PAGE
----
After the Debates, Reading the Electoral Map
I watched last week's final presidential debate with GMF colleagues in town from Germany, Romania, and Serbia, which was fun and fascinating. Without attributing anything to them, they seemed to me to respond most to Obama's demeanor: he appeared calm at a time when we're using the word"crisis" attached to finances, Russia, Afghanistan, and other issues. McCain appeared forceful, which was effective at times, but also somewhat agitated (or perhaps frustrated). They were fascinated by the way the lines CNN used to record the simultaneous approval of a group of undecided Ohio voters seemed to reverse along gender lines: when McCain spoke, approval from men rose and from women fell; when Obama spoke, the lines reversed. And at the end, they turned and asked,"so what next?" Read the electoral map, was my answer.
\As we've witnessed in the last two presidential elections, the state by state electoral count is key, not national polls. What's remarkable is that the electoral map shows Obama winning outright at this point with 283 electoral votes without any of the so-called battleground states (see Real Clear Politics for a good map with polling averages state by state over time). And the number of traditionally"red" states that are toss-ups is also surprising -- North Dakota, Nevada, and North Carolina -- as are the traditionally solid states that are only"leaning" McCain, such as Georgia and Wyoming. There are still two weeks before the election, a lot of time in politics, but it suggests the potential for dramatic change in the"red state-blue state" map we've come to use to understand the United States. Could this be a"realignment" as Charles Madigan wrote in the Chicago Tribune? Are the polls accurate?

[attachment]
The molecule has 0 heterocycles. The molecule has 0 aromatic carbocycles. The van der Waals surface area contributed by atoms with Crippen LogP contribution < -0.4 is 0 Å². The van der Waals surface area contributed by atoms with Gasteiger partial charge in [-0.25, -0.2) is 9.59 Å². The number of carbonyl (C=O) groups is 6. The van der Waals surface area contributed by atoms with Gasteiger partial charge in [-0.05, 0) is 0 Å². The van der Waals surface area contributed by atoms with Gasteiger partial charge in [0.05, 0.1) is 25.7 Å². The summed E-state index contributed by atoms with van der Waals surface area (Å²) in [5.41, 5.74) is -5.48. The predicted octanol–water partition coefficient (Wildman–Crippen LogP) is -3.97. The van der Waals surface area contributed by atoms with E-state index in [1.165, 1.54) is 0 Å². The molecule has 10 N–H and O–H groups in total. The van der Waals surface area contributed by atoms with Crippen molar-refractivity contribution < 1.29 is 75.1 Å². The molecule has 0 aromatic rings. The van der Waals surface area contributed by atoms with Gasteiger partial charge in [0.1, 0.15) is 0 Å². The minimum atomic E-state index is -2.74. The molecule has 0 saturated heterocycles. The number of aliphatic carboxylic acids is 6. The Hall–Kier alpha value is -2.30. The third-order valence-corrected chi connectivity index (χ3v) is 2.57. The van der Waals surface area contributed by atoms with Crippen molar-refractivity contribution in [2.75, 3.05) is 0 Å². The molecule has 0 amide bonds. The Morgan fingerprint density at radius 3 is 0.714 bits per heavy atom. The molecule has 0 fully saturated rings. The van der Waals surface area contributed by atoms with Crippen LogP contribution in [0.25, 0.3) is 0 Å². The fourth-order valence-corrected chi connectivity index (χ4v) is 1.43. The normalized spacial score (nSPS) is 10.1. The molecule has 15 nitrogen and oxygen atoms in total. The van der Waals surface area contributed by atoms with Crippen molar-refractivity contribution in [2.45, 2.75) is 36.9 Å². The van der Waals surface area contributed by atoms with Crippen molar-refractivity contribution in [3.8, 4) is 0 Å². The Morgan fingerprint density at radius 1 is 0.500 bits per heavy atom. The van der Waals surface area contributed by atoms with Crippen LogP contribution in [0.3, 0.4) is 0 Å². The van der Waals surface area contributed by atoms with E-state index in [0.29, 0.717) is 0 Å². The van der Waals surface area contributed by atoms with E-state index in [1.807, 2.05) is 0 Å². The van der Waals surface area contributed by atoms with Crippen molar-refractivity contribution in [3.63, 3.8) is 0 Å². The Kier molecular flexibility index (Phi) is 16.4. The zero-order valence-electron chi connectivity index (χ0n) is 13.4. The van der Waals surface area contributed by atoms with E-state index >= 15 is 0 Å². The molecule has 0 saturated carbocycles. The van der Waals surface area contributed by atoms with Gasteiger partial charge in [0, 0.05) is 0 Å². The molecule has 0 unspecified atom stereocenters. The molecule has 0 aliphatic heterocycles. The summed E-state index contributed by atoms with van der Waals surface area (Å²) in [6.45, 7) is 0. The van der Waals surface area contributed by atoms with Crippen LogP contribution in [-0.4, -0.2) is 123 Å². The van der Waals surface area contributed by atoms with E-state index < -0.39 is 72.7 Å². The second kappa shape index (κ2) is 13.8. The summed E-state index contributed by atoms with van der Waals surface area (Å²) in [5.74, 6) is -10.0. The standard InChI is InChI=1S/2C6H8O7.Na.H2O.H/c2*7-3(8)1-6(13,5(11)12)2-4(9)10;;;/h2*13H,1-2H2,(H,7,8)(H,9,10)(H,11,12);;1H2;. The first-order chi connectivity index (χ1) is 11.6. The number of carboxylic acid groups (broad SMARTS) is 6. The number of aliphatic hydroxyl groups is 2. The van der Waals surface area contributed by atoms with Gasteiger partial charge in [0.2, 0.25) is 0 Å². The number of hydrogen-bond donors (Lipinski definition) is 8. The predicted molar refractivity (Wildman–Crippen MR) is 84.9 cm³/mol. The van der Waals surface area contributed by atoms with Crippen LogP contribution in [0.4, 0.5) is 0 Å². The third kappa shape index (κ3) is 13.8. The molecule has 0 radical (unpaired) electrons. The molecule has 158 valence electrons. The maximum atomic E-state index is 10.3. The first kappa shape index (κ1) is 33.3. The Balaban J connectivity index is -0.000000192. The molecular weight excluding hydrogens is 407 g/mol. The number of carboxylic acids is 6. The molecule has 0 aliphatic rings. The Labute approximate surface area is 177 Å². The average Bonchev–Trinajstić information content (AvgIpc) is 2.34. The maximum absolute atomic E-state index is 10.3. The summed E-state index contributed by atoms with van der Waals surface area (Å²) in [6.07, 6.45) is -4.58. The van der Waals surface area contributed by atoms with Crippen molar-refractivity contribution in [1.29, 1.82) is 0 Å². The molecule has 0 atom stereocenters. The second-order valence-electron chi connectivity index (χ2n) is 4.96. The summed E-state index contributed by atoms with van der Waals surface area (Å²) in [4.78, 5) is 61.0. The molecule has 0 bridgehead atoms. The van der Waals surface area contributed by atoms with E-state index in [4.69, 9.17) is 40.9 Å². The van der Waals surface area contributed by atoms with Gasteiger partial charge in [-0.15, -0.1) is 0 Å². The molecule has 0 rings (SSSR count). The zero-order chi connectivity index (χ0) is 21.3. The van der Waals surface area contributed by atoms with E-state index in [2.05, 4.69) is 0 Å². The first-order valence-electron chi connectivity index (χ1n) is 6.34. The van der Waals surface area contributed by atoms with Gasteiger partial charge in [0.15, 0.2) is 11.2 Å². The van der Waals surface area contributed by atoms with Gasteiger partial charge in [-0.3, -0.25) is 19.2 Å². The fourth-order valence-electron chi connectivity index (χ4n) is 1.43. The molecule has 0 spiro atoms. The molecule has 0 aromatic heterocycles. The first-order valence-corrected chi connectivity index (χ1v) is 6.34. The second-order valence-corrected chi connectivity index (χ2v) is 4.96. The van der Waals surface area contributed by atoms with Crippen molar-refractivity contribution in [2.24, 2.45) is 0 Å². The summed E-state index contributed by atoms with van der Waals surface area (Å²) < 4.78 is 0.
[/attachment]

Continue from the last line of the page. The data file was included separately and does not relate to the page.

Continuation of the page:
The best guesses here turn on two issues: potential racism and turnout. The first is known in the United States as the"Bradley effect," referring to an election for mayor of Los Angeles when polls showing an African-American candidate ahead before election day proved unreliable, presumably because people were unwilling to tell a pollster their true voting intentions, that they would not vote for an African-American candidate, because they feared it would make them look bad. Andrew Kohut raised this possibility earlier this year when interpreting Obama's unexpected loss in the New Hampshire primary. The counterargument is that the Bradley effect could be washed out if the many new voters registered by the Obama campaign actually turn out to vote and vote for him, but neither of these things are predictable. All this suggests uncertainty: polls within the traditional margin of error of 3% should be treated with caution. Polls may be all we've got to guess how people will vote, but a lot of things seem up in the air in many directions at this point. Two weeks to go!
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